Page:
Kristen Oganowski publishes the fantastic blog Birthing Beautiful Ideas, and has written the essay below which will inspire novice and veteran doulas alike. (For information on how to become a doula in North America, visit the major doula organizations at www.cappa.net, www.dona.org, www.ictcmidwives.org, and www.tolabor.com. For a list of doula organizations around the world, see pages 80-81 of The Doula Guide to Birth.)
New doulas–or people just considering whether or not to become a doula–often wonder if they’re cut out for the job.
Can I fit it into my lifestyle? My work life? My family life?
Will I be able to handle being on call?
Can I stomach the sight of blood, mucous, feces, and vomit?
Will I be able to withstand the unpredictable hours, and the unpredictably long hours?
But people asking themselves these questions might also be wondering if they have the “right” personality traits for doula work. They might wonder if they are “too this” or “too that,” “enough of this” or “enough of that,” “not enough this” or “not enough that.”
From what I’ve seen, upon examining the diversity of birth experiences and birthing women and the doulas who attend births, there is no one type of personality that makes a person a “perfect” doula. There is no one doula who will be a great fit with every family, and there is no family who will love every single doula they meet.
There is no such thing as a perfect doula.
I think as long as a person has respect for birthing women–as long as they want to offer the type of continuous labor support that is synonymous with doula care, and as long as they are open to a variety of birth experiences and the possibility of being transformed by what they see–then I think that s/he can make a good doula. A great doula, even.
But for those who worry…
Am I too quiet to be a doula?
Your quiet presence might be just what a woman needs when all that is around her and even inside of her is noise. Sometimes a woman in labor doesn’t only need the right words being spoken: she might also–or even instead–need the right sort of silent space surrounding her.
But what if I’m too boisterous and energetic to be a doula?
There will be women who crave your energy–who are drawn to it and feel that they need it for their births. Your spirit will enliven them, and you will be the right doula for them.
I’ve never given birth before. Never even been pregnant. Can I still be a good doula?
Of course you can. You can still be a great doula, an excellent doula even. You will come to birth with fresh eyes and fresh experiences. You won’t be carrying your own pregnancies and births with you when you enter a birthing woman’s space. You don’t need your own similar experiences in order to offer tremendous support.
Am I too young to be a doula?
If you are old enough to train as a doula, then you are not too young to be a doula. In fact, young mothers might identify with you more than an older doula. Your youth might be exactly what they need to feel safe and secure in your presence.
I could be some women’s grandmother. Am I too old to be a doula?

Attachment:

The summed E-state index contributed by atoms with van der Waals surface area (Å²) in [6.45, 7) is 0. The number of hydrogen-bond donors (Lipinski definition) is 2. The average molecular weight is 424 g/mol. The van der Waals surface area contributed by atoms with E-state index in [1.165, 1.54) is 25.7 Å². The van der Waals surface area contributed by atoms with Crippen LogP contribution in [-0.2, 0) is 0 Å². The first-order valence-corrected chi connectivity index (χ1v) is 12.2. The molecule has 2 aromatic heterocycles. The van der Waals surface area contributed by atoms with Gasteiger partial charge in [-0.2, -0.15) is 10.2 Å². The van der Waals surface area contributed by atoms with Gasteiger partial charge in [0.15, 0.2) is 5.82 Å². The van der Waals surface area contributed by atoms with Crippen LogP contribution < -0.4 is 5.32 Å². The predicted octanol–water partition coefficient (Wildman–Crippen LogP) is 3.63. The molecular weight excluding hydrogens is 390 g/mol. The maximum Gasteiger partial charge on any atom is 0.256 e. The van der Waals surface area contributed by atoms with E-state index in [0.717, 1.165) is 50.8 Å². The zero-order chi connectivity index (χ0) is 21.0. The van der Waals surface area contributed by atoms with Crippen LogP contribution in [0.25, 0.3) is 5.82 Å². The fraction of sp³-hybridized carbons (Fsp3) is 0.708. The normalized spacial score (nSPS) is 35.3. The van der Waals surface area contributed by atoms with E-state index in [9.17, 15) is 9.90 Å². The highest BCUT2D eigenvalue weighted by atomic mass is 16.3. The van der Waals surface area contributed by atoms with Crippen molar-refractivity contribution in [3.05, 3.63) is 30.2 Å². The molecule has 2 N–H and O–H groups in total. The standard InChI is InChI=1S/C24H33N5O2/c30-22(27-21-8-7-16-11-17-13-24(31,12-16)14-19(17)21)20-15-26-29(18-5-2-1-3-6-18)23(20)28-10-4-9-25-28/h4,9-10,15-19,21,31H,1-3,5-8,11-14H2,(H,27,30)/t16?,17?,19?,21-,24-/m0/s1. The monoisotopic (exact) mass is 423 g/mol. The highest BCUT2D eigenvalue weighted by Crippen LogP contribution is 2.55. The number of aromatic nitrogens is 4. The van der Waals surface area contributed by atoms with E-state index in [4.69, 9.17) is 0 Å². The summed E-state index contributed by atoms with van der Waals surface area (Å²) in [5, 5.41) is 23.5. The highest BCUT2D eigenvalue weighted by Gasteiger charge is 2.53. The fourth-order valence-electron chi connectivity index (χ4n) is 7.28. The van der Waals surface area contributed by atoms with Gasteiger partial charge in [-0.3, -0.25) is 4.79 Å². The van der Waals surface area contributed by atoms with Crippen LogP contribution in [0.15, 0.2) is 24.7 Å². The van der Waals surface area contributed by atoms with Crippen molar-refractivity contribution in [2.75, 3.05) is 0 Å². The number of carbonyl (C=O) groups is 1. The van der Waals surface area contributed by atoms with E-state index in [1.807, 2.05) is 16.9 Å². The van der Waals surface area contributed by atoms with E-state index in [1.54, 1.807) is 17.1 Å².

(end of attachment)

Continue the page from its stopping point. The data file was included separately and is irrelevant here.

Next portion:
For the women who seek a wisdom that they identify with age, or for those who are seeking someone maternal, or even grand-maternal, you might offer something that younger doulas cannot. You will be the right doula for them.
I’ve only had cesarean sections, and I’ve never even experienced labor. How can I be a good doula to laboring women?
You don’t need the experience of labor or vaginal birth to offer incredible labor support. And to those women who do have cesarean sections, your empathy–the kind that isn’t the baggage of unprocessed experience but the kind that reaches out and says, “It’s okay–you are safe to share your feelings with me”–might be just what your clients need.
I gave birth twenty years ago. Can I still be a good doula?
It’s not when or even where you gave birth that will make you a good doula. It’s the way that you “click” with the families who hire you. It’s your willingness to listen and offer a safe space to the women you serve. It’s the words of encouragement, the loving touch, the cool cloths, and the labor support knowledge you bring to a birth that will make a difference. Whether you gave birth twenty days ago or twenty years ago makes no difference.
I am a feminist/I am a Christian/I am a lesbian/I am a man/I am politically conservative/I am a socialist/I am a woman of color/I am white/I never graduated high school/I have a PhD/I am 16/I am 36/I am 66/I am a former nurse/I have never seen anyone give birth/no hablo inglés/I am disabled/I have five children/I cannot have children/I am pro-life/I want to support women through birth and through abortions/I am married/I am single/I am scared if this will be the right job for me. Will I make a good doula?
Bring your empathy.
Bring an open mind.
Bring a respect for birthing women, a respect for the diversity of their experiences and their choices and their places of birth and the people who care for them.
Bring your willingness to give support. Plain, simple, support.
And then yes. Yes, you can make a good doula.
Some day, you might even make a great doula.